road.jpg Outing Riley, second film from Project Greenlight winner Pete Jones, showcases the “Chicago type” of gay. “I’ve always felt that gay characters in general have been depicted as kind of the flamboyant, funny person — the sidekick that everyone gets a laugh out of. And I thought, You know what? There’s a lot of gay guys out there — Chicago gay guys, as I like to call ’em — that are sports-talkin’, beer-drinkin’, wisecrackin’, quote-unquote regular guys. I hadn’t seen a depiction of that kind of character before, and I thought, OK, well, that’s the story I’m gonna tell.”

road.jpg Italian researchers discover that genes that determine homosexuality in gay men also make maternal females carrying the same genes more fertile. “Their findings show that female maternal relatives of gay men have more reproductive success than their counterparts who are related to heterosexuals.” Discovery offers explanation for the survival of the gay gene.


  1. Matthew says

    So I saw the world premiere of “Outing Riley” this last Sunday. While it’s better than his previous film, “Stolen Summer”, which I hated, it’s still not going to go down as monumental work. Jones’ desire to tell a story about the “sports-talkin’, beer-drinkin’, wisecrackin’, quote-unquote regular” gay guy faltered in the fact that a) he’s a straight-guy making new labels (chicago-gay) and b) for laughs he still had to employ all of the old stereotypes he claims to not want to tell a story about — dream sequences show that Bobby Riley is no different than any of the other gay stereotypes. In one instance, after something good has happened to him, Bobby imagines a syncronized swimming routine involving him and leather-clad partners wearing dog collars frolicking in a pool. I think what Pete Jones is trying to say is that Bobby is one of those rare, rare cases where a gay man is only flamboyant on the inside.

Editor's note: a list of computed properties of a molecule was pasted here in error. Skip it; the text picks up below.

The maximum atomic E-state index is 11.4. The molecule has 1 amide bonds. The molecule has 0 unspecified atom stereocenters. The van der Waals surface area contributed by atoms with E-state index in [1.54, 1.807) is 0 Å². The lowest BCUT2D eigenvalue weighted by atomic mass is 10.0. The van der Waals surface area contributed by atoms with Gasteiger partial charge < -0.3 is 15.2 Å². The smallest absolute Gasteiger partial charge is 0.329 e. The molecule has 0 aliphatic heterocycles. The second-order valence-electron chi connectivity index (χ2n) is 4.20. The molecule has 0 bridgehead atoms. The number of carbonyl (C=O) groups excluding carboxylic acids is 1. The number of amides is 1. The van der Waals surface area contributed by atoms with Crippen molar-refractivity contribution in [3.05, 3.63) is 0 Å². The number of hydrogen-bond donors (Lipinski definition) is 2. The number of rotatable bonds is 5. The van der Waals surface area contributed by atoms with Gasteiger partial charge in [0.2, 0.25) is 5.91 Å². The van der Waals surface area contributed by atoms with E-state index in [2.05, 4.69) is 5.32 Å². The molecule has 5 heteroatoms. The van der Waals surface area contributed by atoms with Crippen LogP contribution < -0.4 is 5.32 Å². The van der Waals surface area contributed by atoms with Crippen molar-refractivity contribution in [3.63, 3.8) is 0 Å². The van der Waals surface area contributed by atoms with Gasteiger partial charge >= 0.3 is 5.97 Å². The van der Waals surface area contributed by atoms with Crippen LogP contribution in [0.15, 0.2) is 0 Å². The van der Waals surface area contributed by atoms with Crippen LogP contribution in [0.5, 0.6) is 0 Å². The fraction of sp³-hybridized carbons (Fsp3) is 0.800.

The most obnoxious part of the film and the after-screening Q&A was the talk of a gay character that hadn’t been protrayed before — the “Chicago-gay.” I love how people make films with the intent of spreading awareness or acceptance, yet they can’t manage to avoid creating new labels by which to catagorize and seperate groups.

    It airs again tonight for anyone else in Chicago. Other than that, the film currently doesn’t have distrubution or plans to be shown anywhere else — Sorry to all those Los Angeles-gays…

  2. says

    I don’t know. Is it really valid to say that gay characters in general are depicted as Flamboyant and/or the funny side kick? It is just how you percieve it when you do notice the sterotype in film or art, and how you see it from your own perspective. I, while watching a film or tv show, look at the characters as I look at people in the real world…you never know for sure who is and who isn’t gay unless their character is obviously defined as heterosexual or homosexual.

    As far as a new label like “Chicago Gay”, I don’t even understand the words to describe what the term means. What he describes as the traits of a “chicago Gay” are universal to a certain type of heterosexual guy that I wouldn’t even describe as a “regular guy” myself. That in itself is a stereotype of what a “regular guy” is …if that make sense.